Is it possible to speak of one people’s guilt before another? Is it necessary? Is it correct? The 20th century saw the emergence of the concept of collective national guilt and the need for “atonement.” This concept was extremely important in postwar Germany, although the people atoning were often not the ones who committed war crimes, published racist laws, herded Jewish and Roma people into concentration camps, or gassed children, but people born after these terrifying events who felt responsibility for the immeasurable amount of collective guilt.
In the 21st century there have been increasing discussions about the historical guilt of one people before another, and today’s politicians are condemning crimes of the colonial era and extending official apologies to the ethnicities that suffered. The latest example is Canada, where a mass burial site of children was discovered on the territory of a former Indigenous residential school in British Columbia. Children from local communities that followed a traditional lifestyle were forcibly sent to these kinds of residential schools in Canada in the 19th and 20th centuries. Such was the policy of forced assimilation, which destroyed families, communities, and, as we now know, the lives of many of these children (the school did not even register the deaths of the hundreds of children whose remains have now been found). Canada has previously apologized to Indigenous peoples for this brutal policy. Now the prime minister has stated that this grim find is a “a painful reminder of the tragic and shameful history of our country,” and the Minister of Crown-Indigenous Relations tweeted that “Residential schools were part of a colonial policy that stole Indigenous children from their communities. Thousands of children were sent to these schools and never returned to their families”
Residential schools were part of a colonial policy that stole Indigenous children from their communities. Thousands of children were sent to these schools and never returned to their families. The loss of children who attended these schools is unthinkable.
— Carolyn Bennett (@Carolyn_Bennett) May 29, 2021
Another big story is Germany’s recognition of its responsibility for the Herero and Namaqua genocide. These peoples lived on the territory of what is now Namibia and were subjected to brutal persecution in 1904-1908, when they were wiped out by the German Kaiser’s troops, who drove them into concentration camps and tormented them with hunger, thirst, and back-breaking labor. Germany has expressed its readiness to extend an official apology and give Namibia one billion euro “as a gesture of recognition of the intolerable suffering” of the ancestors of Herero and Namaqua people living today. Interestingly, however, Germany categorically refuses to call this “coordinated development aid” reparations, which is to say that it is taking moral – but not legal – responsibility for the genocide. Germany previously refused to extend an official apology for decades and only expressed its willingness to gradually return the victims’ remains – dozens of skulls were taken to Germany in the early 20th century, where they were placed in museums or “used for research” (long before the Nazis adopted their notorious “racist laws”!).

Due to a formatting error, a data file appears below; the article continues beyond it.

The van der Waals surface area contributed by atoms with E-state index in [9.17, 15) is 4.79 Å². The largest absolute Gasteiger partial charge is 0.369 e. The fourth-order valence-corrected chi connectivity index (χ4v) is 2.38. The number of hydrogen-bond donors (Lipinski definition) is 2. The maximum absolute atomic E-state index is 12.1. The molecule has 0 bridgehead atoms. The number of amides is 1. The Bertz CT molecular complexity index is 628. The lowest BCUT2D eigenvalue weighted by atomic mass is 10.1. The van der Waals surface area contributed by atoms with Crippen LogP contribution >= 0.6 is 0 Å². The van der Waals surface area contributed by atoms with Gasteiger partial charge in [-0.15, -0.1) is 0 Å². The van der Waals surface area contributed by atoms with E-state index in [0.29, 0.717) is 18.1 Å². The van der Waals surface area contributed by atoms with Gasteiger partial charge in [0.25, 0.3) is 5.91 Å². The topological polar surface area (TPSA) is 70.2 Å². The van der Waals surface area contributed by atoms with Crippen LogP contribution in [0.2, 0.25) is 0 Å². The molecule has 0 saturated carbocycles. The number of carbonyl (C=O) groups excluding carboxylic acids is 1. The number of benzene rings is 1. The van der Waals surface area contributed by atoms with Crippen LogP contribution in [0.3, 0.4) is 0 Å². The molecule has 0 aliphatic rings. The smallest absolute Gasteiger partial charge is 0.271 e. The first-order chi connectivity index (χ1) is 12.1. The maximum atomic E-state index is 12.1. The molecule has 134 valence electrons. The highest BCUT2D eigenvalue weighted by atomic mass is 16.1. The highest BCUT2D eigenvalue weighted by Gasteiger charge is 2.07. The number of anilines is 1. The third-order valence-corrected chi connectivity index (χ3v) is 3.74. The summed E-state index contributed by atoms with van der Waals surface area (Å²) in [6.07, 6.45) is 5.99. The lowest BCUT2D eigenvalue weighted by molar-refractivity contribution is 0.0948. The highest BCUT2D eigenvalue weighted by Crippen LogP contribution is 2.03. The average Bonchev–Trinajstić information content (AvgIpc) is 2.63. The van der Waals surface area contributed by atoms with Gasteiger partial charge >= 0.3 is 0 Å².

Germany is not the only country to face the problem of returning the human remains (which are stored in the museums and other similar places of the colonizers) of peoples who have been enslaved and discriminated against for centuries (). In the same way, the problem of acknowledging guilt before Indigenous peoples for poisoning children in residential schools and destroying traditional communities, languages, and ways of life is not only Canada’s problem.